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WASHINGTON — The Pentagon awarded Lockheed Martin $946 million on behalf of the Kingdom of Saudi Arabia for the defense giants' THAAD missile defense system, the Defense Department announced Monday.
The multi-million dollar award is the first installment of what is expected to be a $15 billion deal.
In November, CNBC learned that Saudi Arabia signed a letter of offer and acceptance with the United States for Lockheed Martin's THAAD missile system, a significant step forward in the $15 billion deal.
Saudi officials, alongside their U.S. counterparts, signed the crucial government-to-government agreement on November 26, paving the way for the massive sale of 44 THAAD launchers, missiles and related equipment.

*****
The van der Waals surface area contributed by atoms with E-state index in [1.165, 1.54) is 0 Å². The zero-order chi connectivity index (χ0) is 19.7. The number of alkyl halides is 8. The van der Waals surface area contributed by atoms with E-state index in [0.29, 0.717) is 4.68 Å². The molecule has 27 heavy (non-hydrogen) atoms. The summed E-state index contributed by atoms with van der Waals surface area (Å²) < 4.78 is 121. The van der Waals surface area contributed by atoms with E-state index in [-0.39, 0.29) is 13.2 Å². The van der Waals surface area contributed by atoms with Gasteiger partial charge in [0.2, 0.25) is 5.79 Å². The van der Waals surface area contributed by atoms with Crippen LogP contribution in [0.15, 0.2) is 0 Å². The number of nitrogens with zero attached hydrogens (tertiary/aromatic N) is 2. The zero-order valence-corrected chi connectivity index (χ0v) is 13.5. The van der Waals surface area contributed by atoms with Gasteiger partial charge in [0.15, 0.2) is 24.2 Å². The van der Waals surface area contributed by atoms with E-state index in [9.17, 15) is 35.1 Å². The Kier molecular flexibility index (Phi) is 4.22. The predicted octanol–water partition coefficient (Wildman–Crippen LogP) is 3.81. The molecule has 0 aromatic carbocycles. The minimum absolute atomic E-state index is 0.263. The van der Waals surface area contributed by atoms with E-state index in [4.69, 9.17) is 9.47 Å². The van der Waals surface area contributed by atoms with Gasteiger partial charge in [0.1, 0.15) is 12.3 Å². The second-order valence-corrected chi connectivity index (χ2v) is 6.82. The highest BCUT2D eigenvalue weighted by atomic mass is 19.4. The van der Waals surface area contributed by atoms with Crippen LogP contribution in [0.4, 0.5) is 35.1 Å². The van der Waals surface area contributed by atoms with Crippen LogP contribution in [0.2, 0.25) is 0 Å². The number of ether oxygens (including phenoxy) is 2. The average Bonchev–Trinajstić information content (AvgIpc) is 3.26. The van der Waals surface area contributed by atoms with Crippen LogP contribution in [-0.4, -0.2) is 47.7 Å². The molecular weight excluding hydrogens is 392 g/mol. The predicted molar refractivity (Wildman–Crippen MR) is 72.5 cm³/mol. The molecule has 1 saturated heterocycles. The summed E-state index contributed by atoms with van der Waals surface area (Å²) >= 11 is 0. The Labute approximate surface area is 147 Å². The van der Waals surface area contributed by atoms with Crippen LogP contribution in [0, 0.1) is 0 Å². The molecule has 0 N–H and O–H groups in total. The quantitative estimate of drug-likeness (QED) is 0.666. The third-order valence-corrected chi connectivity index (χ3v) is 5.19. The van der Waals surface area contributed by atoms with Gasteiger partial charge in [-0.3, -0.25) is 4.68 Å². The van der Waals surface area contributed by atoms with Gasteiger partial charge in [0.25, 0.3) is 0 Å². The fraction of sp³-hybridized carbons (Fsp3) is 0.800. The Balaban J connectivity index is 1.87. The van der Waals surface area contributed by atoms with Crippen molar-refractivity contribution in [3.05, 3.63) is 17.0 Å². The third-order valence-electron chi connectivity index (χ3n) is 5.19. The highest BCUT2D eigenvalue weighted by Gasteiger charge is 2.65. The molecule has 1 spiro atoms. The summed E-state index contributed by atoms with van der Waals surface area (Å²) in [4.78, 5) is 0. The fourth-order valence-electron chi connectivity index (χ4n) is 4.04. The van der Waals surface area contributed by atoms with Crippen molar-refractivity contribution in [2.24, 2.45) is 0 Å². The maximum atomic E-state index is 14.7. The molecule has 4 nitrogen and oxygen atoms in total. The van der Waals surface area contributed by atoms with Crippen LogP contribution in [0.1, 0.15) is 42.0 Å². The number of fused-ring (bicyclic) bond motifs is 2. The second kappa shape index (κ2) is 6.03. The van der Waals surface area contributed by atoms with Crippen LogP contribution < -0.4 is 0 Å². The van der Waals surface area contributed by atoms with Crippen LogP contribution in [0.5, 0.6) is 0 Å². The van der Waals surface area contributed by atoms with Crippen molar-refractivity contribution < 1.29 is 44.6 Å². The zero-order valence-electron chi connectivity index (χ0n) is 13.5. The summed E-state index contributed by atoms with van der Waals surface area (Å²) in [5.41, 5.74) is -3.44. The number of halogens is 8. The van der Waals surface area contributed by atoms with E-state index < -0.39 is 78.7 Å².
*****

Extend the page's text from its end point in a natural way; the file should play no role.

Manufactured by Lockheed Martin, the Pentagon's top weapons supplier, THAAD, or terminal high altitude area defense, is regarded as America's crown jewel in missile defense systems.
The development came as Saudi Arabia faced scrutiny over the killing of journalist Jamal Khashoggi, as well as its role in the war in Yemen. President Donald Trump, meanwhile, has cited the importance of defense deals in defending his decision to stick with the kingdom in the aftermath of the slaying. Saudi Crown Prince Mohammed bin Salman has denied knowledge of the attack, although the CIA reportedly concluded that he ordered Khashoggi's death.
Saudi Arabia's oil-rich monarchy is one of America's most crucial strategic partners and a significant patron of U.S. defense companies. The Saudis are the top buyers of U.S.-made arms, a title that has safeguarded the kingdom from retaliatory sanctions over the killing of Khashoggi and the war in Yemen.
Saudi Arabia and the U.S. entered formal discussions for THAAD in December 2016.